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I am trying to understand the idea of Loss functions For Regression Task perfectly.

I have read many textbooks and articles, and I came up with questions related to this subject.

Several different uses of loss functions can be distinguished.

(a) In prediction problems: a loss function depending on predicted and observed value defines the quality of a prediction.

(b) In estimation problems: a loss function depending on the true parameter and the estimated value defines the quality of estimation.

(c) Many estimators (such as least squares or M-estimators) are defined as optimizers of certain loss functions which then depend on the data and the estimated value.

Now, since my focus is on Loss Functions For Regression Task

($y_i=\theta_0 +\theta_1x_{i1}+\dots + \theta_px_{ip} +\epsilon_i$ ,y is the dependent variable and x is the independent one)

My questions are as follows.

  1. Should I write the loss function formula as a function of the parameter or of the variables ($\mathrm{L}\big(\theta,\hat\theta\big)$ or $\mathrm{L}\big(y,\hat y\big)$ )?

  2. Should I consider the Loss function formula for one point or Not (with sums or not)?

Note

My thought is to introduce Loss function first and then to use the standard notation for all Loss functions (least square, absolute value and Huber Loss, Quntile Loss and so on).

UPDATED

I did the following but I am not sure

L2 Loss

$$ \mathrm{L}\big(\{y_{(i)}, \hat{y}_{(i)}\}_{i=1}^n\big) = \mathrm{\sum}_{i=1}^n\big(y_i-\hat y_i\big)^2;$$

L1 Loss

$$ \mathrm{L}\big(\{y_{(i)}, \hat{y}_{(i)}\}_{i=1}^n\big) = \mathrm{\sum}_{i=1}^n|y_i-\hat y_i|;$$

Huber Loss

$$ \mathrm{L}\big(\{y_{(i)}, \hat{y}_{(i)}\}_{i=1}^n\big) = \begin{cases} \frac{1}{2}\mathrm{\sum}_{i=1}^n(y_i-\hat y_i)^2 & |y_i-\hat y_i| \leq \delta \\ \delta\mathrm{\sum}_{i=1}^n|y_i-\hat y_i|-\frac{1}{2}\delta^2 & \text{otherwise} \end{cases} $$

Log-Cosh Loss

$$\mathrm{L}\big(\{y_{(i)}, \hat{y}_{(i)}\}_{i=1}^n\big)= \log[\cosh\mathrm{\sum}_{i=1}^n(y_i-\hat y_i)];$$

Quantile Loss

$$\mathrm{L}\big(\{y_{(i)}, \hat{y}_{(i)}\}_{i=1}^n\big) = \big[\tau \mathrm{\sum}_{i=1}^n|y_i-\hat y_i| + (1 + \tau)\mathrm{\sum}_{i=1}^n(y_i-\hat y_i)\big].$$

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    $\begingroup$ In case a) I would use $y$ and $\hat{y}$. Notice that if you have a parametrized model $f(x;\theta)$ then this loss function also depends on theta as it becomes $L(y,f(x;\theta))$. In the Second case I would go for $\theta$ because it is intertwined in my mind with the parameter of a density/distribution/... Concerning the second question: I tend to use $l$ (lower case) for a single example and $L$ for the sum. This may be subject to personal style though... $\endgroup$ – Fabian Werner Aug 15 at 11:22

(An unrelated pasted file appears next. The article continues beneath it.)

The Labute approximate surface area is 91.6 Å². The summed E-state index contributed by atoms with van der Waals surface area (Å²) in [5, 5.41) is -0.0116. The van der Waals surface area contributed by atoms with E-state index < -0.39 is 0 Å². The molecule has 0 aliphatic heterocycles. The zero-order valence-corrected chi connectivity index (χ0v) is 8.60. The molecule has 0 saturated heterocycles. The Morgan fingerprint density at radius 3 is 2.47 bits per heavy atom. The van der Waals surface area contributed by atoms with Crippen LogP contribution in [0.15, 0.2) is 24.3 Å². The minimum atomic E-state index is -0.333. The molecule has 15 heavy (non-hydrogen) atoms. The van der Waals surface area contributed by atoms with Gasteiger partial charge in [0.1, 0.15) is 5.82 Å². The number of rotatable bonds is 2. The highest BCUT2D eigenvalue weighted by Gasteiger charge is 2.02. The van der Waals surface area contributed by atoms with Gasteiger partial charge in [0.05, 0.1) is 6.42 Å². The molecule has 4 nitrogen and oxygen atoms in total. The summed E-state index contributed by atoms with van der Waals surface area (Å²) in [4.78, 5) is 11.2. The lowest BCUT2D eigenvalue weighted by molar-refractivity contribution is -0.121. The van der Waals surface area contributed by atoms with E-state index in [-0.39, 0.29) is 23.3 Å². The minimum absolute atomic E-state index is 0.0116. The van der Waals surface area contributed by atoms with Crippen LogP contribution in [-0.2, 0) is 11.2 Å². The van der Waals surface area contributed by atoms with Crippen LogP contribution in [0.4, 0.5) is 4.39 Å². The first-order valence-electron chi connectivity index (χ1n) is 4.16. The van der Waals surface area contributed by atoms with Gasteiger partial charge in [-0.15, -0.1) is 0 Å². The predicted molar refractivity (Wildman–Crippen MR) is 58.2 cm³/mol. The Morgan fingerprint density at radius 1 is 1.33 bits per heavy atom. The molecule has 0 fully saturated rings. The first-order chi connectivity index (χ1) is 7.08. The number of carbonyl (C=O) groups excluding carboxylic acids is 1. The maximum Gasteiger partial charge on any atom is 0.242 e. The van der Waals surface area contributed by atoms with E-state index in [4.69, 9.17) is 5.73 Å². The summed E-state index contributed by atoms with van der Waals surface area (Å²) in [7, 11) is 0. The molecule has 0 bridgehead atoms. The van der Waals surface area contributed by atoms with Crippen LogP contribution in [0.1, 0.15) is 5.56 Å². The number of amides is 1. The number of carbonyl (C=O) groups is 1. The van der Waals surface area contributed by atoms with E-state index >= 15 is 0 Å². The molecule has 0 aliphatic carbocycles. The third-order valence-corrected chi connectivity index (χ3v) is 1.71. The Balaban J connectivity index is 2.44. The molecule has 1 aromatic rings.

• $\begingroup$ @FabianWerner, what about case c? $\endgroup$ – jeza Aug 15 at 12:46
  • $\begingroup$ I do not really understand case c but I guess that you actually mean $L(y, f(x;\theta))$ which is case a basically... So my guess is that there is actually no difference between case a and c... (?) Could you elaborate more on c? $\endgroup$ – Fabian Werner Aug 15 at 16:02
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    $\begingroup$ Actually, there is no 'y', it is just a placeholder in order to make it clear how the loss function looks like. In reality, we are given pairs of input vectors $x_i$ with 'true answers' $y_i$, i.e. $(x_1, y_1), ..., (x_N, y_N)$. Now for a single $y$ (that might or might not be one of the $y_i$) you specify the loss function with a lowercase letter, for example $l(y, \hat{y}) = (y - \hat{y})^2$. For the whole vector $\mathbf{y} = (y_1, ..., y_N)$ and a vector of predictions produced by some model $\mathbf{\hat{y}} = (\hat{y}_1, ..., \hat{y}_N)$ you use ... $\endgroup$ – Fabian Werner Aug 17 at 22:26
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    $\begingroup$ $L(\mathbf{y}, \mathbf{\hat{y}}) = \sum_{i=1,...,N} l(y_i, \hat{y}_i)$ (maybe up to a normalizing factor) and you optimize the model (in the parameter $\theta$) by minimizing $L(\mathbf{y}, (f(x_i;\theta))_{i=1,...,N})$. $\endgroup$ – Fabian Werner Aug 17 at 22:26

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